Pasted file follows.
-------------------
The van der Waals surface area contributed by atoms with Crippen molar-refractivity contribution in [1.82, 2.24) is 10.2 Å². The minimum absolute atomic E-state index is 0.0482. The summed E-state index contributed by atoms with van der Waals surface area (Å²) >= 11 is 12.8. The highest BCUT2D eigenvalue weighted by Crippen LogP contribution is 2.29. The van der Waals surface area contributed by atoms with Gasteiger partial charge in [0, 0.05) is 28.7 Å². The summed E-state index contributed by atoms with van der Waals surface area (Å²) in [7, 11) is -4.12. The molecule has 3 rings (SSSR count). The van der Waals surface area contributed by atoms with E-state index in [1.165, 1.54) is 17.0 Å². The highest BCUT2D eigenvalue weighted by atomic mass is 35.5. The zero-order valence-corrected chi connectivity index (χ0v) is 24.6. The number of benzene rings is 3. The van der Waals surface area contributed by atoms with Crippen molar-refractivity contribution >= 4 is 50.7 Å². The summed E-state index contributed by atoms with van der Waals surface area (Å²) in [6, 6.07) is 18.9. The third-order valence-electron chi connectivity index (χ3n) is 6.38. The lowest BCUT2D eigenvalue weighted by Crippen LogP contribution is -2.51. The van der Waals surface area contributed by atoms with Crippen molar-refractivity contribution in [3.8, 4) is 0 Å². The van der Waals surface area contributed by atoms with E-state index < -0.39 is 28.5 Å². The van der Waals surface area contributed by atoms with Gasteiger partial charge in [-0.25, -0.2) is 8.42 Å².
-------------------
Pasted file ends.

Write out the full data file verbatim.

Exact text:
The van der Waals surface area contributed by atoms with Crippen molar-refractivity contribution in [1.82, 2.24) is 10.2 Å². The minimum absolute atomic E-state index is 0.0482. The summed E-state index contributed by atoms with van der Waals surface area (Å²) >= 11 is 12.8. The highest BCUT2D eigenvalue weighted by Crippen LogP contribution is 2.29. The van der Waals surface area contributed by atoms with Gasteiger partial charge in [0, 0.05) is 28.7 Å². The summed E-state index contributed by atoms with van der Waals surface area (Å²) in [7, 11) is -4.12. The molecule has 3 rings (SSSR count). The van der Waals surface area contributed by atoms with E-state index in [1.165, 1.54) is 17.0 Å². The highest BCUT2D eigenvalue weighted by atomic mass is 35.5. The zero-order valence-corrected chi connectivity index (χ0v) is 24.6. The number of benzene rings is 3. The van der Waals surface area contributed by atoms with Crippen molar-refractivity contribution >= 4 is 50.7 Å². The summed E-state index contributed by atoms with van der Waals surface area (Å²) in [6, 6.07) is 18.9. The third-order valence-electron chi connectivity index (χ3n) is 6.38. The lowest BCUT2D eigenvalue weighted by Crippen LogP contribution is -2.51. The van der Waals surface area contributed by atoms with Crippen molar-refractivity contribution in [3.8, 4) is 0 Å². The van der Waals surface area contributed by atoms with E-state index < -0.39 is 28.5 Å². The van der Waals surface area contributed by atoms with Gasteiger partial charge in [-0.25, -0.2) is 8.42 Å².